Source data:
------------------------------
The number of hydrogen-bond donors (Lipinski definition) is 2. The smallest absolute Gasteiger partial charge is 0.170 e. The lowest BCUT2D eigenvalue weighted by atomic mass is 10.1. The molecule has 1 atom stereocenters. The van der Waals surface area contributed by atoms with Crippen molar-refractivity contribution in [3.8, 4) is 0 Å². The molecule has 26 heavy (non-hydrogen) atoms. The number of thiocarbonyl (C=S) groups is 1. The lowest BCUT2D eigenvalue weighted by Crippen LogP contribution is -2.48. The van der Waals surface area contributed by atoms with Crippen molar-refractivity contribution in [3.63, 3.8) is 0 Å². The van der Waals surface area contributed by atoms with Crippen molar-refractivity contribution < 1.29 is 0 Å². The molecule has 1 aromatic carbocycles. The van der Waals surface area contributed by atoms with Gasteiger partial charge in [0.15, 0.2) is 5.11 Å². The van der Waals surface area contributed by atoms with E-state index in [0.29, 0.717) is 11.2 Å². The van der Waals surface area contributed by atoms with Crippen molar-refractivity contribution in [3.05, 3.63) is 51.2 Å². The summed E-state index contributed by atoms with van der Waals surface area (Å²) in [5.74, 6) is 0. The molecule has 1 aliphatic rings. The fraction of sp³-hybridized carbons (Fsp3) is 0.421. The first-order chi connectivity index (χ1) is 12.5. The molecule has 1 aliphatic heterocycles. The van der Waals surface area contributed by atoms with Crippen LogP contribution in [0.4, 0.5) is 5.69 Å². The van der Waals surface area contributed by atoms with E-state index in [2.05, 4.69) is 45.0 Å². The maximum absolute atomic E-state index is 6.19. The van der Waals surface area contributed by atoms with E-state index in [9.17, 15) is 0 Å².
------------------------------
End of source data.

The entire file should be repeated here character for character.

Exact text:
The number of hydrogen-bond donors (Lipinski definition) is 2. The smallest absolute Gasteiger partial charge is 0.170 e. The lowest BCUT2D eigenvalue weighted by atomic mass is 10.1. The molecule has 1 atom stereocenters. The van der Waals surface area contributed by atoms with Crippen molar-refractivity contribution in [3.8, 4) is 0 Å². The molecule has 26 heavy (non-hydrogen) atoms. The number of thiocarbonyl (C=S) groups is 1. The lowest BCUT2D eigenvalue weighted by Crippen LogP contribution is -2.48. The van der Waals surface area contributed by atoms with Crippen molar-refractivity contribution in [3.63, 3.8) is 0 Å². The van der Waals surface area contributed by atoms with Crippen molar-refractivity contribution < 1.29 is 0 Å². The molecule has 1 aromatic carbocycles. The van der Waals surface area contributed by atoms with Gasteiger partial charge in [0.15, 0.2) is 5.11 Å². The van der Waals surface area contributed by atoms with E-state index in [0.29, 0.717) is 11.2 Å². The van der Waals surface area contributed by atoms with Crippen molar-refractivity contribution in [3.05, 3.63) is 51.2 Å². The summed E-state index contributed by atoms with van der Waals surface area (Å²) in [5.74, 6) is 0. The molecule has 1 aliphatic rings. The fraction of sp³-hybridized carbons (Fsp3) is 0.421. The first-order chi connectivity index (χ1) is 12.5. The molecule has 1 aliphatic heterocycles. The van der Waals surface area contributed by atoms with Crippen LogP contribution in [0.4, 0.5) is 5.69 Å². The van der Waals surface area contributed by atoms with E-state index in [2.05, 4.69) is 45.0 Å². The maximum absolute atomic E-state index is 6.19. The van der Waals surface area contributed by atoms with E-state index in [9.17, 15) is 0 Å².